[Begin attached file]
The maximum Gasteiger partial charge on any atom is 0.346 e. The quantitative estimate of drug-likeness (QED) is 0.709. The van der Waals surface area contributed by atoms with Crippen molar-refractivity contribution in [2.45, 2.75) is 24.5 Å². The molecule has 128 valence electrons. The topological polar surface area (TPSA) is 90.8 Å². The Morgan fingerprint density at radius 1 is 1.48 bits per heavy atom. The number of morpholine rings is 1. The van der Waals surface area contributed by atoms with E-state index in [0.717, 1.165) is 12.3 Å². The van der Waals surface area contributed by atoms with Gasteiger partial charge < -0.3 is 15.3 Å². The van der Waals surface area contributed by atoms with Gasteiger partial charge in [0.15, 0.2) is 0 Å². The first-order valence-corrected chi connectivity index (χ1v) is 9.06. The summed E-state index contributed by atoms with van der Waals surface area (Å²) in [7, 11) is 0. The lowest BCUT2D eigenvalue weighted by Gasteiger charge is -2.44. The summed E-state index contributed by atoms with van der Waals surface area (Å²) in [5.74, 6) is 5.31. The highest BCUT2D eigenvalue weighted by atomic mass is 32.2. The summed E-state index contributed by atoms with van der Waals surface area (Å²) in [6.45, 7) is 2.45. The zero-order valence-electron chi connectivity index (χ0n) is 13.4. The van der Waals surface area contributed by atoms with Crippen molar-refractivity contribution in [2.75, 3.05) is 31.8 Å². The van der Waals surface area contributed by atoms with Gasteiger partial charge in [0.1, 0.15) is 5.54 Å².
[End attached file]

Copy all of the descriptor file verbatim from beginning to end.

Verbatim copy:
The maximum Gasteiger partial charge on any atom is 0.346 e. The quantitative estimate of drug-likeness (QED) is 0.709. The van der Waals surface area contributed by atoms with Crippen molar-refractivity contribution in [2.45, 2.75) is 24.5 Å². The molecule has 128 valence electrons. The topological polar surface area (TPSA) is 90.8 Å². The Morgan fingerprint density at radius 1 is 1.48 bits per heavy atom. The number of morpholine rings is 1. The van der Waals surface area contributed by atoms with E-state index in [0.717, 1.165) is 12.3 Å². The van der Waals surface area contributed by atoms with Gasteiger partial charge < -0.3 is 15.3 Å². The van der Waals surface area contributed by atoms with Gasteiger partial charge in [0.15, 0.2) is 0 Å². The first-order valence-corrected chi connectivity index (χ1v) is 9.06. The summed E-state index contributed by atoms with van der Waals surface area (Å²) in [7, 11) is 0. The lowest BCUT2D eigenvalue weighted by Gasteiger charge is -2.44. The summed E-state index contributed by atoms with van der Waals surface area (Å²) in [5.74, 6) is 5.31. The highest BCUT2D eigenvalue weighted by atomic mass is 32.2. The summed E-state index contributed by atoms with van der Waals surface area (Å²) in [6.45, 7) is 2.45. The zero-order valence-electron chi connectivity index (χ0n) is 13.4. The van der Waals surface area contributed by atoms with Crippen molar-refractivity contribution in [2.75, 3.05) is 31.8 Å². The van der Waals surface area contributed by atoms with Gasteiger partial charge in [0.1, 0.15) is 5.54 Å².